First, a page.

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Lloyd's Names watch as boss goes into bat
The great Lloyd's insurance saga is again being picked over in a British court.
17 May 2000

Marcus Scriven reports on the proceedings as a key witness-- a former Lloyd's chairman-- takes the stand.

The tape mysteriously removed from the answering machine not long after its owner's death. . . The opening bat for the Winchester XI. . . The resignation from the Garrick, so bitterly felt. . . And the little matter of 9 billion, lost in a few short years. The case now being heard at 91, Chancery Lane could only ever concern Lloyd's, London's insurance market, which has been mired in scandal for more than a decade.

What should prove to be the last of this saga-- one that has lead (sic) to dozens of suicides, as well as hundreds if not thousands of suddenly impoverished lives-- is now being played out beneath the unwavering gaze of Mr Justice Cresswell. The courtroom is incongruously modern-- upholstered blue chairs, tables of lurid blond wood, fallible air-conditioning. The minutiae of the case is dense, clotted, filled with abbreviations, jargon and figures.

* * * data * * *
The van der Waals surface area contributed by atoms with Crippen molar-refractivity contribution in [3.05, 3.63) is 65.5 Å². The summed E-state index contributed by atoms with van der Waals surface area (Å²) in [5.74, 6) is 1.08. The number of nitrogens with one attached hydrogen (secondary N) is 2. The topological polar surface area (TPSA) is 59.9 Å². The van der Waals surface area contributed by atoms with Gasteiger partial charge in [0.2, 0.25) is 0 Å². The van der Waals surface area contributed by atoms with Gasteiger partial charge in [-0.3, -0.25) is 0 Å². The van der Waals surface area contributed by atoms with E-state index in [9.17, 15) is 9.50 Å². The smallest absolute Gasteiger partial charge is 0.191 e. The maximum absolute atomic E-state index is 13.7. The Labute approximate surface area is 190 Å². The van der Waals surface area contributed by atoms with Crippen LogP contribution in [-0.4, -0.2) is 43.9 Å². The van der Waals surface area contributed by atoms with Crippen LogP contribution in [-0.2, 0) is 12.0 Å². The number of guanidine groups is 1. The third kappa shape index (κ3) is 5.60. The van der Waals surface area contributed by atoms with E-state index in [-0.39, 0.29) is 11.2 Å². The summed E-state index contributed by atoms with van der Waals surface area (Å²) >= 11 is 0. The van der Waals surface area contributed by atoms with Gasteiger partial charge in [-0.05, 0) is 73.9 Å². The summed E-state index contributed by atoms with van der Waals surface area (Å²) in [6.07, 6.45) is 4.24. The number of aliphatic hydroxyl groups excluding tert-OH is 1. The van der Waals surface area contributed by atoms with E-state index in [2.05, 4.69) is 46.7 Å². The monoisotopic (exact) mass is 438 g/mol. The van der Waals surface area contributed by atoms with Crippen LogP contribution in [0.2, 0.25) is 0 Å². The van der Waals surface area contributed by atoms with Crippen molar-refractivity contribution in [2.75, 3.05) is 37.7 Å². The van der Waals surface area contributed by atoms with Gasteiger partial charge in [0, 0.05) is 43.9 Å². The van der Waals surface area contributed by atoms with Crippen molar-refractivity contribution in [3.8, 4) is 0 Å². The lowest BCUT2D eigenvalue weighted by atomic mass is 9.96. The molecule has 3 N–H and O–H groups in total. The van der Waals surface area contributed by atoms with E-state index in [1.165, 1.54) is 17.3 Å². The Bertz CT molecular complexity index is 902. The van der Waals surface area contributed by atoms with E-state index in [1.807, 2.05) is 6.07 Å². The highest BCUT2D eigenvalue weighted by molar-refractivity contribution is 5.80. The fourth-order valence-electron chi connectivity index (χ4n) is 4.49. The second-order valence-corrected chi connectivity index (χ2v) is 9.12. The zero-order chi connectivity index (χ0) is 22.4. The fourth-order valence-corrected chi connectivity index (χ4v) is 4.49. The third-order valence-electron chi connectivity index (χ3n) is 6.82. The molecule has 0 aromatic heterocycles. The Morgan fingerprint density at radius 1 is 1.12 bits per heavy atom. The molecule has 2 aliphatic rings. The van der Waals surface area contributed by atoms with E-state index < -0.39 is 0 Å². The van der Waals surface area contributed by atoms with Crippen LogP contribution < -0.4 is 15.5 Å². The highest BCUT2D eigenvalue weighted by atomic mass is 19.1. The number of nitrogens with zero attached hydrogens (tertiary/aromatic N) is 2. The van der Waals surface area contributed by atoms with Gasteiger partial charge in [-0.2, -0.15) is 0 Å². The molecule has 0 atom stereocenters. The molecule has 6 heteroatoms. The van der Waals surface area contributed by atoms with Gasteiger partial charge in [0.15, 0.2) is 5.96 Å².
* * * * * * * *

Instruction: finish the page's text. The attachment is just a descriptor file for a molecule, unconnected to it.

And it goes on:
But, in essence, the argument being put forth on behalf of a handful of Names (as Lloyd's investors are known) is simple. It is that the Lloyd's hierarchy knew as early as 1979-80 that claims arising from asbestos-related disease were going to be catastrophic and that instead of drawing this unpalatable fact to the attention of Names-- as well as prospective Names-- Lloyd's asserted that the market was robustly solvent. This, it is claimed, was fraud.

The titular head of the Names' action is Sir William Jaffray, 48, fifth baronet. A tall figure, he looks tired but cheerful, probably because he has attended court every day (nearly 40 so far).

In theory, Lloyd's does not have its own leader, but 33 individuals, among them former Lloyd's chairmen Sir David Rowland, Sir Peter Miller, and David "Porkie" Coleridge, who according to the Names, constituted the "corporate mind" of Lloyd's, and consequently knew precisely to what degree the Names were being duped. (sic)